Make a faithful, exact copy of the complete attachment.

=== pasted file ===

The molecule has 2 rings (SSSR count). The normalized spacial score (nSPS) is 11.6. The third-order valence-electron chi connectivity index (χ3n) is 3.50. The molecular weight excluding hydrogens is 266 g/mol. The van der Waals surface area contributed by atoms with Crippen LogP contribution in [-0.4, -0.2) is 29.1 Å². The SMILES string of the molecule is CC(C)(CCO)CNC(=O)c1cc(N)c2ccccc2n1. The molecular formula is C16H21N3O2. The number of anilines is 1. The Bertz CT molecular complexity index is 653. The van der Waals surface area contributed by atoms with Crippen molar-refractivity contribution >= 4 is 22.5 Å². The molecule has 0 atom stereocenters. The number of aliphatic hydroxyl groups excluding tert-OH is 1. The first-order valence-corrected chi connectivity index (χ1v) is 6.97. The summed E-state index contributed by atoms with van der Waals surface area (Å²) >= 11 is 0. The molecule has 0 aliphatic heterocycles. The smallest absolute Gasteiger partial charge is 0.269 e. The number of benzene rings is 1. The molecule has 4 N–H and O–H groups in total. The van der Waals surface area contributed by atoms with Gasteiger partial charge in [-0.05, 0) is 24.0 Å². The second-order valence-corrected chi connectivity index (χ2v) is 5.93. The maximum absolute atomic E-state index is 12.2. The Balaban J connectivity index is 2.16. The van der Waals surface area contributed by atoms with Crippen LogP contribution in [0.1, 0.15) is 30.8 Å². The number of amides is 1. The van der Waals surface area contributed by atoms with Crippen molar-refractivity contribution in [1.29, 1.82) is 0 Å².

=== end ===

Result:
The molecule has 2 rings (SSSR count). The normalized spacial score (nSPS) is 11.6. The third-order valence-electron chi connectivity index (χ3n) is 3.50. The molecular weight excluding hydrogens is 266 g/mol. The van der Waals surface area contributed by atoms with Crippen LogP contribution in [-0.4, -0.2) is 29.1 Å². The SMILES string of the molecule is CC(C)(CCO)CNC(=O)c1cc(N)c2ccccc2n1. The molecular formula is C16H21N3O2. The number of anilines is 1. The Bertz CT molecular complexity index is 653. The van der Waals surface area contributed by atoms with Crippen molar-refractivity contribution >= 4 is 22.5 Å². The molecule has 0 atom stereocenters. The number of aliphatic hydroxyl groups excluding tert-OH is 1. The first-order valence-corrected chi connectivity index (χ1v) is 6.97. The summed E-state index contributed by atoms with van der Waals surface area (Å²) >= 11 is 0. The molecule has 0 aliphatic heterocycles. The smallest absolute Gasteiger partial charge is 0.269 e. The number of benzene rings is 1. The molecule has 4 N–H and O–H groups in total. The van der Waals surface area contributed by atoms with Gasteiger partial charge in [-0.05, 0) is 24.0 Å². The second-order valence-corrected chi connectivity index (χ2v) is 5.93. The maximum absolute atomic E-state index is 12.2. The Balaban J connectivity index is 2.16. The van der Waals surface area contributed by atoms with Crippen LogP contribution in [0.1, 0.15) is 30.8 Å². The number of amides is 1. The van der Waals surface area contributed by atoms with Crippen molar-refractivity contribution in [1.29, 1.82) is 0 Å².